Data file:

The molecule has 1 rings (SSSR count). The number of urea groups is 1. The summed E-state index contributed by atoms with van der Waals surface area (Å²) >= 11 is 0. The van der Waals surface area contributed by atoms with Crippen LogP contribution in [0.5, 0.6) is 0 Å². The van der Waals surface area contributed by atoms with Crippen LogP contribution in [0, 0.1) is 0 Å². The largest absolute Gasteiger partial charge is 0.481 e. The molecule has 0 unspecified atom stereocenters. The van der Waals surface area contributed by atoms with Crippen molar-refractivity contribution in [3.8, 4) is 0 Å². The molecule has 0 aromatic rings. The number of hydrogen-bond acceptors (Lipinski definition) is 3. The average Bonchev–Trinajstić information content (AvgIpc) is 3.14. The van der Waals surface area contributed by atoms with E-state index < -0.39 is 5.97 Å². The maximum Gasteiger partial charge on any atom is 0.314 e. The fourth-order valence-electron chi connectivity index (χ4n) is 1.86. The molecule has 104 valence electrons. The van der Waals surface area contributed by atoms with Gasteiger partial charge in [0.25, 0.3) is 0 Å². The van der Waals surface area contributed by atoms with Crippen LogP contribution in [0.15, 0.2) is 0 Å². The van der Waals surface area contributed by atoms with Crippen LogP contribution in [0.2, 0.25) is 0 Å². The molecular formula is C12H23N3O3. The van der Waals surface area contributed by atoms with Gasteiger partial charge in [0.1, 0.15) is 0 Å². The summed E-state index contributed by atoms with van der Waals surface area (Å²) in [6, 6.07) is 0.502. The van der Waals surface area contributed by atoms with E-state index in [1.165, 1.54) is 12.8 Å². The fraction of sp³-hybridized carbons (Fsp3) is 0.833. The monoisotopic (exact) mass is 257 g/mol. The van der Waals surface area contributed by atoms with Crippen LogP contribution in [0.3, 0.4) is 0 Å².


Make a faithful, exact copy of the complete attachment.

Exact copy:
The molecule has 1 rings (SSSR count). The number of urea groups is 1. The summed E-state index contributed by atoms with van der Waals surface area (Å²) >= 11 is 0. The van der Waals surface area contributed by atoms with Crippen LogP contribution in [0.5, 0.6) is 0 Å². The van der Waals surface area contributed by atoms with Crippen LogP contribution in [0, 0.1) is 0 Å². The largest absolute Gasteiger partial charge is 0.481 e. The molecule has 0 unspecified atom stereocenters. The van der Waals surface area contributed by atoms with Crippen molar-refractivity contribution in [3.8, 4) is 0 Å². The molecule has 0 aromatic rings. The number of hydrogen-bond acceptors (Lipinski definition) is 3. The average Bonchev–Trinajstić information content (AvgIpc) is 3.14. The van der Waals surface area contributed by atoms with E-state index < -0.39 is 5.97 Å². The maximum Gasteiger partial charge on any atom is 0.314 e. The fourth-order valence-electron chi connectivity index (χ4n) is 1.86. The molecule has 104 valence electrons. The van der Waals surface area contributed by atoms with Gasteiger partial charge in [0.25, 0.3) is 0 Å². The van der Waals surface area contributed by atoms with Crippen LogP contribution in [0.15, 0.2) is 0 Å². The van der Waals surface area contributed by atoms with Crippen LogP contribution in [0.2, 0.25) is 0 Å². The molecular formula is C12H23N3O3. The van der Waals surface area contributed by atoms with Gasteiger partial charge in [0.1, 0.15) is 0 Å². The summed E-state index contributed by atoms with van der Waals surface area (Å²) in [6, 6.07) is 0.502. The van der Waals surface area contributed by atoms with E-state index in [1.165, 1.54) is 12.8 Å². The fraction of sp³-hybridized carbons (Fsp3) is 0.833. The monoisotopic (exact) mass is 257 g/mol. The van der Waals surface area contributed by atoms with Crippen LogP contribution in [0.3, 0.4) is 0 Å².